I'm not good at heights. 

Perhaps it's the curse of an overactive imagination that I can so easily envisage the damage even a relatively short fall onto a hard surface can inflict. Or maybe it's my finely tuned sense of balance and innate understanding of the principles of leverage and fulcrum that leave me breathless at the thought of getting up above it all. Whatever the reason, for many years my main anxiety nightmare consisted of being at the top of a very steep mountain and needing to traverse a narrow strip of rock with sheer drops on either side.

Over the years I've developed coping strategies for my vertigo. Little things like not going anywhere near the edge, for instance. When skiing, which you might think an odd pastime for the vertiginally challenged, I notice that I babble incessantly to whoever is unfortunate enough to be sitting next to me on the ski lift. It takes my mind off the drop, you see. And forcing myself to tackle the black runs is my way of dealing with the fear. I still can't cope with watching someone else peer over a cliff-edge though, and when I was last at Balnakeil, and we all walked to the end of Faraid Head to look at Puffins, I had to wait a few hundred feet away from the cliffs, and call all the dogs to join me, out of sheer terror that one might lose their footing and plummet, yelping in surprise, into the rough, rock-strewn sea far below.

So why, oh why, did I ever think this was a good idea?

six foot by four foot by thirty foot up
Somewhere in the rebuilding plan, it occurred to me that the outside of the house was a bit manky. It was once painted white, with the guttering, soffits and barge boards picked out in a particularly fetching shade of whore's lipstick red. Over time, the white has taken on various shades of green, and the red has started to turn pink and peel. Some of the guttering leaks, too, which doesn't add much to the saleability of the place. So I thought I'd get me some scaffolding and paint the thing. Just as soon as the weather forecast was for more than a day's sun between the downpours.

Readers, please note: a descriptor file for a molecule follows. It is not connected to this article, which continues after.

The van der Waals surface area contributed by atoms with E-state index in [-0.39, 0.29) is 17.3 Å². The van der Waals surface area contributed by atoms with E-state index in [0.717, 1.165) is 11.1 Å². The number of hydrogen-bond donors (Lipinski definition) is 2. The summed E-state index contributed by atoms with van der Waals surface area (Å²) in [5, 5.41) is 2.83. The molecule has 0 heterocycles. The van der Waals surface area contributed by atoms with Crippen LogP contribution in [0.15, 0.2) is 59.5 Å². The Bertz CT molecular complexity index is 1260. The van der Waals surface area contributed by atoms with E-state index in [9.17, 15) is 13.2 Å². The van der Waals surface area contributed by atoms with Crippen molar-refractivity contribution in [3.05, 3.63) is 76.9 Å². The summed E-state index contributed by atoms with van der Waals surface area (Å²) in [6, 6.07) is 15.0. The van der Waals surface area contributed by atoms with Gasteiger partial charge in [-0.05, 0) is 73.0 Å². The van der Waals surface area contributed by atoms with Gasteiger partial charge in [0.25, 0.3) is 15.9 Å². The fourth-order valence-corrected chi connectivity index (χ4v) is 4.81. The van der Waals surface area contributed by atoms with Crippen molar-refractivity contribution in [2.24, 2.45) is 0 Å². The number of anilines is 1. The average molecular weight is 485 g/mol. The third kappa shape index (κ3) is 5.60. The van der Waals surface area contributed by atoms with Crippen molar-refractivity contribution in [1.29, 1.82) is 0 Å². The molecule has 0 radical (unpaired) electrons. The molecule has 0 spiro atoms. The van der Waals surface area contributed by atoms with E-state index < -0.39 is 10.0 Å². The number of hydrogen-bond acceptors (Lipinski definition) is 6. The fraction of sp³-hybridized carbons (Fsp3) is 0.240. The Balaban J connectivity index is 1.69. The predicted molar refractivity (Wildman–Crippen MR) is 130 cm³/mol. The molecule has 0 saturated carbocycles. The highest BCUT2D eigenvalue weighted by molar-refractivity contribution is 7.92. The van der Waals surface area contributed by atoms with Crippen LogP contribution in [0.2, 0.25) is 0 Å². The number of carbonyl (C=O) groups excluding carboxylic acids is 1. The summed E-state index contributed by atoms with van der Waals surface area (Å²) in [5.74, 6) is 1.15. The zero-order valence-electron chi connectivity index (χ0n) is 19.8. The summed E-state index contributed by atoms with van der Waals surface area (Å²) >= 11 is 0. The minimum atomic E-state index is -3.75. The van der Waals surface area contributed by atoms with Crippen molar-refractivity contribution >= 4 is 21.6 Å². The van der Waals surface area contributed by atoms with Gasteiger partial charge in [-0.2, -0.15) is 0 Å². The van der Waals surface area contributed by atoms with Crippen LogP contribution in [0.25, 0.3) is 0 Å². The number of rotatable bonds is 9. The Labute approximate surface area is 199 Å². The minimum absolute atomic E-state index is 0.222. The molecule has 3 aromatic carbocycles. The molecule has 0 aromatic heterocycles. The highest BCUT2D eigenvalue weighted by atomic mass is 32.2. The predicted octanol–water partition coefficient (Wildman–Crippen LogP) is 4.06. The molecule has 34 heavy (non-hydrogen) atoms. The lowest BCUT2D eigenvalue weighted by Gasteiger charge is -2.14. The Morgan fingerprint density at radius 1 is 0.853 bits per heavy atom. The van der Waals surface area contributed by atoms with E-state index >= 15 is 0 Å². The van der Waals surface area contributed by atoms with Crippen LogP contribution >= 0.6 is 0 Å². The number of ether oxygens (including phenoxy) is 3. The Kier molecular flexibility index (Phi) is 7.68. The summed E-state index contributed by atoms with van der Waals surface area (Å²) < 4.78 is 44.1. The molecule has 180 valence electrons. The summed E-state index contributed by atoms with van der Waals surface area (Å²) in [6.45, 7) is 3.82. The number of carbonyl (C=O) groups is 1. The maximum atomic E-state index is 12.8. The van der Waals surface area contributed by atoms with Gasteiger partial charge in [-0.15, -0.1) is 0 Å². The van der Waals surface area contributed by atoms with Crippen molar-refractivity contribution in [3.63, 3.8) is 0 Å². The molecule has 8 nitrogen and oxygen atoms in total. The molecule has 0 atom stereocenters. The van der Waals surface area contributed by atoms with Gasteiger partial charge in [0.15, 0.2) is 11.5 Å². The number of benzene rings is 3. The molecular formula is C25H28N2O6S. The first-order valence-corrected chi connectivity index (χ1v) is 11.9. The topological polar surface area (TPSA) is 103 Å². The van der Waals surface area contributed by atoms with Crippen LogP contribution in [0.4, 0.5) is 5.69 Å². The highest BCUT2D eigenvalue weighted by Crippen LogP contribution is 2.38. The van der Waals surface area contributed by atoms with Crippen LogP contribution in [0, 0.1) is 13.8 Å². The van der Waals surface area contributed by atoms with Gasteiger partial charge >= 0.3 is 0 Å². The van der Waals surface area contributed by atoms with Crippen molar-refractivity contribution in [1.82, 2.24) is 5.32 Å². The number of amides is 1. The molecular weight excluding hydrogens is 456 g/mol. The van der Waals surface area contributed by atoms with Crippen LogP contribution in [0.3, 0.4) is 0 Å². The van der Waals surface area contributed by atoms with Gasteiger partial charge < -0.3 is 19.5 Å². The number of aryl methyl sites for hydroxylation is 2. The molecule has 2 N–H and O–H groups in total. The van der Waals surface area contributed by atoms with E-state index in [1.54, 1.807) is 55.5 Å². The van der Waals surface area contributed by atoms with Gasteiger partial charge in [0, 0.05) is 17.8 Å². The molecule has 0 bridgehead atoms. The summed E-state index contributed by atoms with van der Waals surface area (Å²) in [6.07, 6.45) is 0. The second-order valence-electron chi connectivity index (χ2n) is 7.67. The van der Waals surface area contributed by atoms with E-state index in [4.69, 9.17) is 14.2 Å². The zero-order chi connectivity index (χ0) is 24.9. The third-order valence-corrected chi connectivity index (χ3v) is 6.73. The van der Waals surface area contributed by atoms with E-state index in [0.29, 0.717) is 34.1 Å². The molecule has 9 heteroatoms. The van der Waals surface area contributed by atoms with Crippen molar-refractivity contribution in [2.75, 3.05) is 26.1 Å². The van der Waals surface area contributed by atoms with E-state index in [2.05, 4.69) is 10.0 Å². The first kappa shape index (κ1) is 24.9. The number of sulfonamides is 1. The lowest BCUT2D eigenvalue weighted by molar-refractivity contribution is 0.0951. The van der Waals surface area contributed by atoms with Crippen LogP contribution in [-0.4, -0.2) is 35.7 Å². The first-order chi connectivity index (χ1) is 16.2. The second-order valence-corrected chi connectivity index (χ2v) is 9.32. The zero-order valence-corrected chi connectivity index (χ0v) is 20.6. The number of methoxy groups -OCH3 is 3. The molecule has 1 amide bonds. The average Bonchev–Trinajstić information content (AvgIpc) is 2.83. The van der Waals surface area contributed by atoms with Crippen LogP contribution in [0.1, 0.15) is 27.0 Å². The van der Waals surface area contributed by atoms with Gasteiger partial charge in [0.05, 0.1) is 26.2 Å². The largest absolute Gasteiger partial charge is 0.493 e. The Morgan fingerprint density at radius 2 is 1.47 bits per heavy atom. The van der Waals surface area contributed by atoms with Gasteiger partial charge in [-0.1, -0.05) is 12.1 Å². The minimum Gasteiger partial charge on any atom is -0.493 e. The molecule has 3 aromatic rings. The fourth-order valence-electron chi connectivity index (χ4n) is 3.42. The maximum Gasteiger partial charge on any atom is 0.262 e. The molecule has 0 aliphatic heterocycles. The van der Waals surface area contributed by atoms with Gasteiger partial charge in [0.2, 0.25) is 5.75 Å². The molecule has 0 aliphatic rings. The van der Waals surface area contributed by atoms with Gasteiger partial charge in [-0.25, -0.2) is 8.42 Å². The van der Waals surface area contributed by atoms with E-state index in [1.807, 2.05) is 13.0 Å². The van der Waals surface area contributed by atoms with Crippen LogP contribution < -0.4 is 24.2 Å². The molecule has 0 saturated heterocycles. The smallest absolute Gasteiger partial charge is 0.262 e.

I've been waiting all 'summer' long for that to happen, and finally got bored. Last week we took delivery of a steel scaffold tower. Yesterday afternoon, in an uncharacteristically dry period, I put it up for the first time.*
And my god it's a long way down when you're up there.

I've put long outriggers on it to stop it falling away from the wall, and secured it to several heavy duty wall eye-bolts drilled into the masonry, but it still sways gently from side to side when you're at the top. The wind whistles around as only a house called 'Windy Plain' could justify. The Red Kites whirl around screaming at you for getting too close to their airspace, and you can see down the valley for miles, with nothing but the hard ground to break your fall. In short, it's a terrifying place to be. Just thinking about going back up there makes my palms sweat.

But the forecast is finally getting better, and there's a lot of painting to be done. So up there I must go. Hopefully it will get better with time. Even more hopefully I'll be around to let you know.
* it will have to be pulled down and moved at least a dozen times to get the whole house done, but this and the opposite side are the only times I'll need the full height, thankfully. 


Ellen said…
When you've finished there, you can cross the pond and paint my house next. And bring the scaffolding.
JamesO said…
If it's less than three storeys high, Ellen, it's a deal.

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